GCU aims to produce workforce-ready engineers
Story by Michael Ferraresi
Photos by Darryl Webb
GCU News Bureau
Students seeking careers as biomedical, electrical and mechanical engineers can begin preparing for their dream jobs at Grand Canyon University in fall 2015.
Combined with recently announced programs in electrical engineering, computer science and information technology, the new biomedical and mechanical engineering degrees being rolled out next year are part of GCU’s College of Science, Engineering and Technology’s enhanced STEM offerings. The new degrees are designed to cultivate young people for challenging jobs rooted in the study of science, technology, engineering and math.
The biomedical and mechanical engineering programs recently were approved by the Arizona State Board for Private Postsecondary Education, as the electrical engineering program was earlier this year.
GCU’s first ever students in each of the three engineering concentrations will begin classes in August, though their first classroom lab experiments and capstone projects will come together as the programs evolve over the next few years. Moreover, a goal of the engineering programs — like those in CS/IT — is to introduce students to hands-on, real-world problems and projects throughout their undergraduate studies.
The engineering programs will have a predominant presence at the new academic buildings on Camelback Road near Ethington Theatre. The first of two 80,000-square-foot buildings is under construction and will include new physics, microbiology and chemistry lab space for engineering students and other science programs. The second phase will be dedicated more specifically to the engineering programs, with labs for class assignments and collaboration. A 60,000-square-foot general classroom building also is scheduled to be built in that same area.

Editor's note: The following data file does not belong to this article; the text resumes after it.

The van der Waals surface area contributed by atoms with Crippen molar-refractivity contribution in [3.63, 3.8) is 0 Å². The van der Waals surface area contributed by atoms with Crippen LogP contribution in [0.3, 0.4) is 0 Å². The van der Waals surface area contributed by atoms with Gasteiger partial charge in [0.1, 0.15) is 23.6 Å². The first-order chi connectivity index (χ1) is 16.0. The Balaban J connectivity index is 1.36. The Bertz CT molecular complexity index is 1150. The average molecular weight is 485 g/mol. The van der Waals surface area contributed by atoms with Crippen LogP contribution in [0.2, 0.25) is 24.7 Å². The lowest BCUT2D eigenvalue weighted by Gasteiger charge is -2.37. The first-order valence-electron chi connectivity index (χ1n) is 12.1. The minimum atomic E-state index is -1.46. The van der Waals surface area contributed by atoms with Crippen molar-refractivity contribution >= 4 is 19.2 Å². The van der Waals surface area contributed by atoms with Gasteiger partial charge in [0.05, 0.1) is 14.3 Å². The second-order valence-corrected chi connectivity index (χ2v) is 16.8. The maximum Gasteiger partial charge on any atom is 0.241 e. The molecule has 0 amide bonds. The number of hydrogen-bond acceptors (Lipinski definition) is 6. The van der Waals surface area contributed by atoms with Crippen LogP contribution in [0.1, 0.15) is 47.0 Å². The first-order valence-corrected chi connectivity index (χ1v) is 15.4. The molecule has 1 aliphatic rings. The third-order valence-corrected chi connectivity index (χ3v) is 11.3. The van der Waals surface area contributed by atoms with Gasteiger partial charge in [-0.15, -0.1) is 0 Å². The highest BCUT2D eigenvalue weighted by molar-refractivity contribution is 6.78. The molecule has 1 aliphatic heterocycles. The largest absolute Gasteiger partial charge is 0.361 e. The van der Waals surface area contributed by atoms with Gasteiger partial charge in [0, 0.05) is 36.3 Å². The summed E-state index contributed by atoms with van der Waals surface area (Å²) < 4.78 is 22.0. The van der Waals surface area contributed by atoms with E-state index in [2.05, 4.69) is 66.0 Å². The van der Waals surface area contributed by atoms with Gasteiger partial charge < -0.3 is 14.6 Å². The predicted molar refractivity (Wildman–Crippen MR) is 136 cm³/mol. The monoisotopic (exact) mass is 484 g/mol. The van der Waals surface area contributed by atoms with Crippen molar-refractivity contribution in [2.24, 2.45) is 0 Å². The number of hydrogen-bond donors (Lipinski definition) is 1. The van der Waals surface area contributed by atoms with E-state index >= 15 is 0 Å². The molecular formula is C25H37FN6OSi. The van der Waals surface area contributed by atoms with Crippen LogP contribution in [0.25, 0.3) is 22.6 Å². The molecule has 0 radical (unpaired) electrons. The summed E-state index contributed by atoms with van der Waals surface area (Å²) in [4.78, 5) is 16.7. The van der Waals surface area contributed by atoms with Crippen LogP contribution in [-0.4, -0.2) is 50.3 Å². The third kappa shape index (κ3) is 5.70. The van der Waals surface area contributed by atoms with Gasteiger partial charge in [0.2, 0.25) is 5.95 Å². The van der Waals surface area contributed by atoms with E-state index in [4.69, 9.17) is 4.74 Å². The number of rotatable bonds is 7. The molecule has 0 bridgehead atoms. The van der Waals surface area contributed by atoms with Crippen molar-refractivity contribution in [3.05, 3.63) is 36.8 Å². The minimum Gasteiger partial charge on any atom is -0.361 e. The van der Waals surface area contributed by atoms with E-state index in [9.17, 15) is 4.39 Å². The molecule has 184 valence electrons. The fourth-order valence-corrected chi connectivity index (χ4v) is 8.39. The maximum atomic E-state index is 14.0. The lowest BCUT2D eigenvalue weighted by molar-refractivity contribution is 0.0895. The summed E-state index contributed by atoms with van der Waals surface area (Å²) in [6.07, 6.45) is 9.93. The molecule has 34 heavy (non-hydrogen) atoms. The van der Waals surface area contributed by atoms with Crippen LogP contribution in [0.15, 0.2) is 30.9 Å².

University Provost Dr. Hank Radda and others said the new engineering labs will include space for students to experiment with complex course materials related to everything from thermodynamics to electronics. Radda added that GCU’s new labs will provide a forum for collaboration with partners at local engineering firms.
“It’s going to be exciting,” Radda said. “We might not be able to envision some of the possibilities that could develop from our students, faculty and industry partners. For example, our industry partners might present a problem that our students and faculty could work on solving. But those engineering labs will provide a hub for a wide range of technological collaboration.”
Industry leaders provided guidance
GCU planners visited with leaders from large local engineering companies, midsize companies and consulting firms to glean industry feedback as part of program development. The University followed a similar process with industry stakeholders to prepare the computer science and information technology degrees before their fall 2014 rollout to ensure that real-world needs would be addressed in the classroom.
Radda said establishing the computer science and information technology degrees was crucial to setting the academic foundation for engineering programs, disciplines that rely on strong critical thinking and computer skills.
“What drives that is the real need in the business community in Arizona to increase local STEM jobs,” Radda said. “There’s already a workforce need in those areas. The fact that GCU could bring together experts, build the infrastructure and hire the faculty for our new technology and engineering programs in less than two years emphasizes our commitment to developing students to serve in these critical roles in the community in the future.”
Dr. Michael Sheller, hired this summer to oversee the University’s engineering programs as an associate dean for the College of Science, Engineering and Technology, said local engineering industry leaders overwhelmingly encouraged GCU faculty to introduce students to computer-aided design trends and real-world project development, perhaps sooner than some universities might.
With mechanical and biomedical curriculum in particular, Sheller drew from his own industry experience, from working as a bioengineer and executive at a Tempe biomedical firm for several years before starting his own business to consult for biomedical engineering companies.